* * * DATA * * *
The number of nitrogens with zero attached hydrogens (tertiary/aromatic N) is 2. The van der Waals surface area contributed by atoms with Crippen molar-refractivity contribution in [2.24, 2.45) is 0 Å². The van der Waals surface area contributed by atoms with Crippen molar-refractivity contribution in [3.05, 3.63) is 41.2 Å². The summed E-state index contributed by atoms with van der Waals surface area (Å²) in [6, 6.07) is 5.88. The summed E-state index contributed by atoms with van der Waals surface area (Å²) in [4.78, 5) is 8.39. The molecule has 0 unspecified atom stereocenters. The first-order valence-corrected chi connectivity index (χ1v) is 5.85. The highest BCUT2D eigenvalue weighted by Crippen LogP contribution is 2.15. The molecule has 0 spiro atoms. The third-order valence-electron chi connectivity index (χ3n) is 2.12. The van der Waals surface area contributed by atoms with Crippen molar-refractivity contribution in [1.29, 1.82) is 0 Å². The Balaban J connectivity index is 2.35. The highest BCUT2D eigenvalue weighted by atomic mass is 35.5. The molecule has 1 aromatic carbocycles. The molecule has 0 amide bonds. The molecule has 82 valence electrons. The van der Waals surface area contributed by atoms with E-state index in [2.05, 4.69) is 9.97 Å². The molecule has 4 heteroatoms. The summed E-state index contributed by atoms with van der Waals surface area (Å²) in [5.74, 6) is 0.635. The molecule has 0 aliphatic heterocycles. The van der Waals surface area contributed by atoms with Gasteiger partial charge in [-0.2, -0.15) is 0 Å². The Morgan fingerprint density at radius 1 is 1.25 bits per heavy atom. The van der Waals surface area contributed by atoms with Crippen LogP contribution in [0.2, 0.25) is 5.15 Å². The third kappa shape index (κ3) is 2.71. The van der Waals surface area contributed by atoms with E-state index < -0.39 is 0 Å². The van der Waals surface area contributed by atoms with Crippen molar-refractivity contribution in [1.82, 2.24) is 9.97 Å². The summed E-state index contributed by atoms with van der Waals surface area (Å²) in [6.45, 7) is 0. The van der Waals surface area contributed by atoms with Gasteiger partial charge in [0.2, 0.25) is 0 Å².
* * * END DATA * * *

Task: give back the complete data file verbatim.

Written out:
The number of nitrogens with zero attached hydrogens (tertiary/aromatic N) is 2. The van der Waals surface area contributed by atoms with Crippen molar-refractivity contribution in [2.24, 2.45) is 0 Å². The van der Waals surface area contributed by atoms with Crippen molar-refractivity contribution in [3.05, 3.63) is 41.2 Å². The summed E-state index contributed by atoms with van der Waals surface area (Å²) in [6, 6.07) is 5.88. The summed E-state index contributed by atoms with van der Waals surface area (Å²) in [4.78, 5) is 8.39. The molecule has 0 unspecified atom stereocenters. The first-order valence-corrected chi connectivity index (χ1v) is 5.85. The highest BCUT2D eigenvalue weighted by Crippen LogP contribution is 2.15. The molecule has 0 spiro atoms. The third-order valence-electron chi connectivity index (χ3n) is 2.12. The van der Waals surface area contributed by atoms with Crippen molar-refractivity contribution in [1.29, 1.82) is 0 Å². The Balaban J connectivity index is 2.35. The highest BCUT2D eigenvalue weighted by atomic mass is 35.5. The molecule has 1 aromatic carbocycles. The molecule has 0 amide bonds. The molecule has 82 valence electrons. The van der Waals surface area contributed by atoms with E-state index in [2.05, 4.69) is 9.97 Å². The molecule has 4 heteroatoms. The summed E-state index contributed by atoms with van der Waals surface area (Å²) in [5.74, 6) is 0.635. The molecule has 0 aliphatic heterocycles. The van der Waals surface area contributed by atoms with Gasteiger partial charge in [-0.2, -0.15) is 0 Å². The Morgan fingerprint density at radius 1 is 1.25 bits per heavy atom. The van der Waals surface area contributed by atoms with Crippen LogP contribution in [0.2, 0.25) is 5.15 Å². The third kappa shape index (κ3) is 2.71. The van der Waals surface area contributed by atoms with E-state index < -0.39 is 0 Å². The van der Waals surface area contributed by atoms with Crippen molar-refractivity contribution in [1.82, 2.24) is 9.97 Å². The summed E-state index contributed by atoms with van der Waals surface area (Å²) in [6.45, 7) is 0. The van der Waals surface area contributed by atoms with Gasteiger partial charge in [0.2, 0.25) is 0 Å².